Among the many noteworthy speakers was Dr Greg Hannon from Cold Spring Harbor Laboratory, a scientist who some feel was overlooked for the 2006 Nobel Prize in Medicine or Physiology, one where Andrew Fire and Craig Mello were recognized for RNA interference and gene silencing.
NC Biotech’s Senior Director of Corporate Communication, Robin Deacle, kindly invited me to an audience with Dr Yonath and two science reporters following Dr Yonath’s lecture. As you might suspect, I was quite honored to visit for awhile with the woman who defied the naysayers and successfully crystallized a bacterial ribosome, then used X-ray crystallography to determine its structure below three angstroms resolution. The fact that she also used natural product antibiotics to stabilize ribosomal structure added to my magnitude of admiration.
Continue reading →
As I alluded to earlier on this index page, I was fortunate to score the cover story the January 9th issue of the Research Triangle’s alternative weekly paper, INDY Week. Therein, I told the story of Robert J. Lefkowitz, MD, the biochemist and cardiologist who shared the Nobel Prize in Chemistry 2012 with his former cardiology fellow, Brian K. Kobilka, MD, of Stanford University.
In this first edition of pixels that didn’t make it to the final article, I want to follow on the moments after I took this photo after interviewing Bob for the article. He was kind enough to bring in his original Nobel medal and diploma for me to see and photograph (he’s currently having a replica made of the medal so that he doesn’t have to carry around the real one.).
I was fortunate to be able to tell the story of Duke University biochemist and cardiologist Dr. Robert J. Lefkowitz in the 9 January 2013 issue of the Research Triangle’s award-winning alt-weekly, INDY Week.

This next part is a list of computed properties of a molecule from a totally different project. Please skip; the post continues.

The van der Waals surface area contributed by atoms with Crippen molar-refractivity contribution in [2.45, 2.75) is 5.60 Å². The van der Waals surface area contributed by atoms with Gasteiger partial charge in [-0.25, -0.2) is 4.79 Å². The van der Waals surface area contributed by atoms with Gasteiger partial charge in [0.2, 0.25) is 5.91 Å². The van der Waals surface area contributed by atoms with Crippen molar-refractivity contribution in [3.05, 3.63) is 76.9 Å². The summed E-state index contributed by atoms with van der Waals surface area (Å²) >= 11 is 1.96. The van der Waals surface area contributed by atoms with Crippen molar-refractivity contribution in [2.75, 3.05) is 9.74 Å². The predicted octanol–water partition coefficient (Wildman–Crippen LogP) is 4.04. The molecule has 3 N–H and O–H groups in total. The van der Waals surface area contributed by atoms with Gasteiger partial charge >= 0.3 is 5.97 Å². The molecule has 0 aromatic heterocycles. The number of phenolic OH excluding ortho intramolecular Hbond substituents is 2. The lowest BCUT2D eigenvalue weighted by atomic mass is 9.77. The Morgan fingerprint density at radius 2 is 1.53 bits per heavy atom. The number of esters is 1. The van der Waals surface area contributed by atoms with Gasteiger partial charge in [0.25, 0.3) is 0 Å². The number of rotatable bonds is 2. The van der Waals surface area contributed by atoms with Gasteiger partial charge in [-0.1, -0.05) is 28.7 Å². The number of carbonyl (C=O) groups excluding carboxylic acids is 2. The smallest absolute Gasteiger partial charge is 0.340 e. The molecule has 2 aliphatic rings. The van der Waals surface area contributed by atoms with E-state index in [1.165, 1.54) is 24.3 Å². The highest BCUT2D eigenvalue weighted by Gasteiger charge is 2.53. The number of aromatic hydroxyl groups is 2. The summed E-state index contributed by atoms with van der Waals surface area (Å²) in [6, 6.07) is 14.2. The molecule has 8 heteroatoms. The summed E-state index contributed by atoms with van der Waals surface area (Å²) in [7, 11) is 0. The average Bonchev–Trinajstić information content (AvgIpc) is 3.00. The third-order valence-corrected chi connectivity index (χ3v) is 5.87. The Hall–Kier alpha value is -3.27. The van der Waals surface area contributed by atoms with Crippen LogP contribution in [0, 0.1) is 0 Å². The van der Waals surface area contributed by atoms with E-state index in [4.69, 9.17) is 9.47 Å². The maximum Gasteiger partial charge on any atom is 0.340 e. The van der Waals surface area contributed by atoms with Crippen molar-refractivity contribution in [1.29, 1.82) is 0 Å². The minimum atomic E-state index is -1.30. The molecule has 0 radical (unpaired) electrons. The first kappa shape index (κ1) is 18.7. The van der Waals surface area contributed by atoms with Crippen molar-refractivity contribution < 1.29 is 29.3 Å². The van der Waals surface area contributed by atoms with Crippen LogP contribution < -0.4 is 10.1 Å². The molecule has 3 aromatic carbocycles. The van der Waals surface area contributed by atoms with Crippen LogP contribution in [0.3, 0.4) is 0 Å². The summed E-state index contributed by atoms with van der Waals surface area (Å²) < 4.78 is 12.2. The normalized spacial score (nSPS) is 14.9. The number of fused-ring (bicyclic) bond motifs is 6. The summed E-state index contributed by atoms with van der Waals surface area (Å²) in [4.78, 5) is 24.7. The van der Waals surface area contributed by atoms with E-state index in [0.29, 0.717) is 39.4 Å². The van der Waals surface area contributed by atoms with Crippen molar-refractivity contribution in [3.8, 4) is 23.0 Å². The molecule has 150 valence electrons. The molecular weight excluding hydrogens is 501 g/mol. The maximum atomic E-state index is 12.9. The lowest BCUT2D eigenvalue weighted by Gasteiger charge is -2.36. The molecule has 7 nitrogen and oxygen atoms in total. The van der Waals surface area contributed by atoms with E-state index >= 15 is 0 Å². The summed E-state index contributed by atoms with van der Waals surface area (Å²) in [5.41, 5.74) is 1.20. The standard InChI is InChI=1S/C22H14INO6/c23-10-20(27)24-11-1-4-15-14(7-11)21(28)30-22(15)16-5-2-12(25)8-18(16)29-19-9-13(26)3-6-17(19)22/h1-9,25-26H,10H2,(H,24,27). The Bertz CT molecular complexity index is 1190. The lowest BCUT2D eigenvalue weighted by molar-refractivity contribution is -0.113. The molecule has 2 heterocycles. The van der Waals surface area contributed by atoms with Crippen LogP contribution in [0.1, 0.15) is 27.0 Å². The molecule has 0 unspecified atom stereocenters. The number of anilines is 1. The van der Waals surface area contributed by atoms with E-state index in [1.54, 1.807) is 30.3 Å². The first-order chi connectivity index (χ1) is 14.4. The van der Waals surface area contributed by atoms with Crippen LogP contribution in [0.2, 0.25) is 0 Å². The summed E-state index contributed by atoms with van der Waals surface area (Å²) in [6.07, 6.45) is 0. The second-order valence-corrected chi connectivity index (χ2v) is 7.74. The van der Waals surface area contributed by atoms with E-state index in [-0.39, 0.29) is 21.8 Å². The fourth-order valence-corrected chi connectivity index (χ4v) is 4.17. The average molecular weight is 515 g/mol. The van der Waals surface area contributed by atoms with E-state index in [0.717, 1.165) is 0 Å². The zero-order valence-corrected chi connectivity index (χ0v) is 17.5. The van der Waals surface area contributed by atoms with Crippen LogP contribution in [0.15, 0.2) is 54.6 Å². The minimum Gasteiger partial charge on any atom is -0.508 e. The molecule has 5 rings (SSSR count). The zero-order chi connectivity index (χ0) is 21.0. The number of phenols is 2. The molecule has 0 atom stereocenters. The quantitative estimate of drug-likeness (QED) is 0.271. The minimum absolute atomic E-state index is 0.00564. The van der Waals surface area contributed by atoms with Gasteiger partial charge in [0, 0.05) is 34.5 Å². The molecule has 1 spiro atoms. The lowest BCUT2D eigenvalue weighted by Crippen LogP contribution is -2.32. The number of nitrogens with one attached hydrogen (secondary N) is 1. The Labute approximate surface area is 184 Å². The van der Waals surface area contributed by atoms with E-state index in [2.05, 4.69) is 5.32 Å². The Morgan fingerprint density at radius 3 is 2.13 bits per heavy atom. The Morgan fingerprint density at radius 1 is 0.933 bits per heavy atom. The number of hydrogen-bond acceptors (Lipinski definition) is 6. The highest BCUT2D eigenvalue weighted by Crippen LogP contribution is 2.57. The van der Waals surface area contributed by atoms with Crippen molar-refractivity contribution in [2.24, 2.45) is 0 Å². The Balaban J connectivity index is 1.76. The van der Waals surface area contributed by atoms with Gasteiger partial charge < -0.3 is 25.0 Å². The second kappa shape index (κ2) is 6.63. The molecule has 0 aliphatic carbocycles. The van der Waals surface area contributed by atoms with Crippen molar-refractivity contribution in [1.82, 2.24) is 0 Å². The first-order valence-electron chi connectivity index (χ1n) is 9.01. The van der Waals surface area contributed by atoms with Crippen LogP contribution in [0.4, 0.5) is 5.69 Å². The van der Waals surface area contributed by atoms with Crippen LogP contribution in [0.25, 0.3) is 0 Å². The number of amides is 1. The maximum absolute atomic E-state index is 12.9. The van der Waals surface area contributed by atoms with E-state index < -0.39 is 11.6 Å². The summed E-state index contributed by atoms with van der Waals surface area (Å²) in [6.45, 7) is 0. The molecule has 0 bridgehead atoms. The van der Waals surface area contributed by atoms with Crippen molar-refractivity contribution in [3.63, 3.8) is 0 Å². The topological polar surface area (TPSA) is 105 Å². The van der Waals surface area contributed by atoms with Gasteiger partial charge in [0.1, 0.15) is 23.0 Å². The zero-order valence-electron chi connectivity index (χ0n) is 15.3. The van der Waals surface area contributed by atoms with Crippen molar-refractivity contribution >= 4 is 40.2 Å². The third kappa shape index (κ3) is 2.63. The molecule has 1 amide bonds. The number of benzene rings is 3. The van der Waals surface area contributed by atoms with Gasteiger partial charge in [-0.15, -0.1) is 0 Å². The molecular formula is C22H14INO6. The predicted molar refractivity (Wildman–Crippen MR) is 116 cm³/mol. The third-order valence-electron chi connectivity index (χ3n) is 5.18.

Even with editor Lisa Sorg graciously offering 3,000+ words for the story on one of the 2012 Nobel laureates in chemistry, some terrific bits of my interviews with Bob and major players in his story didn’t make it into the final version.
Over the next few days, I’ll post some of these gems. This page will index the running list of those posts.
The Nobel’s Great, But Take a Look at This! – Lefkowitz reveals where Duke men’s basketball sits in his list of priorities
As I wrote last Thursday, ACS Webinars featured an hour-long discussion on the perceived overabundance of PhD-level chemists and potential solutions to employment challenges. The site should have the entire discussion archived within a week.
I participated in the session and ended up posting my thoughts at the new Forbes.com home of my other blog, Take As Directed. I’m hoping to get comments from a wider group of readers over there who might have impact on hiring of chemistry PhDs.
One of the major points that struck me was the view by Harvard economist, Dr. Richard Freeman, that the chemistry job market might bounce back more quickly than the biosciences. But he views this comeback to occur slowly over the next three to four years.
Freeman attributes chemistry’s upper hand to two factors. First, US doctoral chemistry programs have had a fairly constant PhD supply rate over the last 40 years of approximately 2,000/year. In contrast, the biosciences have exploded from about 3,000 PhDs/year in the 1970s to 15,000 during 2010.
Second, Freeman states that chemistry is far less dependent on federal research funding since 50% to 75% of chemistry PhDs ultimately go on to work in industry. As such, he expects the recovering economy to help chemists far more than those in the biological and biomedical sciences.
I’d love to hear your feedback now or after the webinar is posted later this week. In the meantime, check out my thoughts over at Forbes.com.
Addendum: I’ve since learned that chemistry bloggers Chemjobber and See Arr Oh have posted a podcast discussing this ACS webinar.
Don’t say ACS have their heads in the sand. A webinar this afternoon will face head-on the reality of training to be a doctoral-level chemist in today’s job market.